Flying a kite isn’t easy. It takes patience, perfect timing, persistence and more patience. Having these skills leads to being a great human being, so that’s why you should bring your kid to the Trinity River Kite Festival. From 11 a.m. to 5 p.m. at the festival grounds, 146 W. Commerce St. at the Trinity River, there will be public kite flying, kite making, arts and crafts and food trucks — all great things to create your wholesome Saturday afternoon. The festival is free. For more information, call 214-671-9500. Paige Skinner
We’re nearing the end of the dog days of summer, but that doesn’t mean Dog Day Afternoon has to end. Operation Kindness, DFW’s biggest no-kill shelter, presents this one-of-a-kind festival, where you can bring your dogs for a costume contest, get them microchipped (the first 100 get it for free) and vaccinated for cheap. There’ll even be a puppy kissing booth. Be there at 10 a.m. Saturday, at Operation Kindness, 3201 Earhart Drive, Carrollton. Admission is free. For more information, call 972-418-7297 or visit operationkindness.org. Paige Skinner
If you’ve got a need for speed and, more precisely, for that speed to come from pre-1975 vehicles that look like they belong on the set of the next Mad Max movie or an early-’60s B-movie about juvenile delinquents, this is the car show for you. Ratrodtober includes mini-bike races with a $1,000 grand prize, music and awards for two- and four-wheel vehicles alike, including categories like Best Fins, Most Likely to Fail and the Porkstick Pick. The show starts at 10:45 a.m. at TUPPS Brewery, 721 Anderson St., McKinney. Registration has closed, so plan to just come enjoy the show if you haven’t already signed your baby up. Call 972-591-3858 or visit ratrodtober.com for more information. Jesse Hughey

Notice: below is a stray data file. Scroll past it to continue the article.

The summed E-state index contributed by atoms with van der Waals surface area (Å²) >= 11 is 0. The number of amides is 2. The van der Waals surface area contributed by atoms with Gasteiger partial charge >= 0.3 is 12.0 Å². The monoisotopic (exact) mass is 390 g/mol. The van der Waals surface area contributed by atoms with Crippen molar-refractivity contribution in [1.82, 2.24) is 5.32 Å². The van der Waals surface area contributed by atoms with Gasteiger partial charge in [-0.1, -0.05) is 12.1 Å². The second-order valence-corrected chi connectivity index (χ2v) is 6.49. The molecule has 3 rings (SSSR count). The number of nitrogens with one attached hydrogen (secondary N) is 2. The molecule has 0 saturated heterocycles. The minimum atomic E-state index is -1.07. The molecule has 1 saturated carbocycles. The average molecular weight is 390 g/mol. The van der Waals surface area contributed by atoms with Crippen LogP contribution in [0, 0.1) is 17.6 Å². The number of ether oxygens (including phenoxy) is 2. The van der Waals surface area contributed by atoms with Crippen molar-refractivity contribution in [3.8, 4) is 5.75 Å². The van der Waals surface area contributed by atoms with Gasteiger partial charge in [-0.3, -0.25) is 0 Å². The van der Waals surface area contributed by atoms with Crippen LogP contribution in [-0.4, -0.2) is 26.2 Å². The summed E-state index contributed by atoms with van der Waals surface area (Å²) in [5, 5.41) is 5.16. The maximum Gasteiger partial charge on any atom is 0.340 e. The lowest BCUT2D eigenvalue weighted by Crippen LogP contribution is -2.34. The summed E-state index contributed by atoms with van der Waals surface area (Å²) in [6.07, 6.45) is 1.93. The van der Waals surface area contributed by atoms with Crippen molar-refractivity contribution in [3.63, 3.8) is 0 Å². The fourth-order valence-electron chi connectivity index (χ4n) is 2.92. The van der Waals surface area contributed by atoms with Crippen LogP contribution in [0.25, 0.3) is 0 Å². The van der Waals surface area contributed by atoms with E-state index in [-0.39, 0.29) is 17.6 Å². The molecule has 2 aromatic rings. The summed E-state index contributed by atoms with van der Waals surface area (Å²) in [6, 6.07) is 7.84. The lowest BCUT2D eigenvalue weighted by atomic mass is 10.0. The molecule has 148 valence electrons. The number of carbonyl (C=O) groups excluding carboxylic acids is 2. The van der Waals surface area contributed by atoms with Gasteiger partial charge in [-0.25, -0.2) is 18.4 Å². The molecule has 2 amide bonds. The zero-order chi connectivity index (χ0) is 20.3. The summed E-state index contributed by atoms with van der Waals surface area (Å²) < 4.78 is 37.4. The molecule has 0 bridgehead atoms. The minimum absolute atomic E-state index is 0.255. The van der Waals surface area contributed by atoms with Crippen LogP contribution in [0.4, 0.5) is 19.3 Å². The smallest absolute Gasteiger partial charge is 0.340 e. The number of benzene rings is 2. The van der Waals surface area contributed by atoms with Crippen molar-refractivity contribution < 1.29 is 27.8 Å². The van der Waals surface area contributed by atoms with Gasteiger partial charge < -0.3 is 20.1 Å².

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Each year the Bath House Cultural Center hosts its Día de los Muertos, or Day of the Dead, exhibit. For its 32nd year, the event will focus on literary themes, featuring a variety of media accompanied by poems. Literary arts has always been a focus in the celebration of the Day of the Dead, especially writings that look into the concept of life and death. The exhibition will feature artwork by Karen Eliza Aguilar, Chandra and Ronald Armstead, Rita Barnard and plenty more. The exhibit is free and reception with the artists is 5 p.m. Sunday at Bath House Cultural Center, 521 East Lawther Drive. For more information, call 214-670-8723. Paige Skinner
In 2016, Bruno Mars told Billboard his then-upcoming third studio release would need to be as good, if not better than his previous, 2012’s Unorthodox Jukebox. That album won a Grammy, kicked off his second world tour and sold more than 6 million copies. Even attempting to match that level of success is ambitious in its own right. The jury’s still out on whether 24K Magic will hit the same heights as Mars’ sophomore album, but it is probably fair to say it won’t. Despite perhaps not being quite as ubiquitous a name in 2018, Mars is ever the showman and by any definition, 24K Magic can only be described as a success. Three of the album’s singles have reached or surpassed platinum sales. And while the title track might be disregarded as a clear rehash of “Uptown Funk” by some, it’s an enjoyable tune overall if you just take it for what it is. “That’s What I Like,” a danceable and sultry R&B track, has thus far made the biggest impact, matching some of the biggest hits of Mars’ career. And Mars has further showcased his versatility on “Wake Up in the Sky,” a recent feature with Gucci Mane for his upcoming album Evil Genius. Bruno Mars hasn’t skipped a beat. 8 p.m. Sunday at American Airlines Center, 2500 Victory Ave., $90 and up at ticketmaster.com. Nicholas Bostick
Nobody airs their dirty laundry quite like Lily Allen – and in such a relatable way. The U.K. pop singer's catalog of sad girl anthems are therapy to many. But it's not just upbeat, catchy earworms like "Fuck You" that get us nodding in agreement to giving our exes the finger – Allen just released a memoir last year titled My Thoughts Exactly that explores the singer's history of sexual abuse within the industry, having had an affair with Liam Gallagher and a close relationship to drugs and alcohol. 7 p.m. Sunday at House of Blues, 2200 N. Lamar St., 214-978-2583, $34.50. Diamond Victoria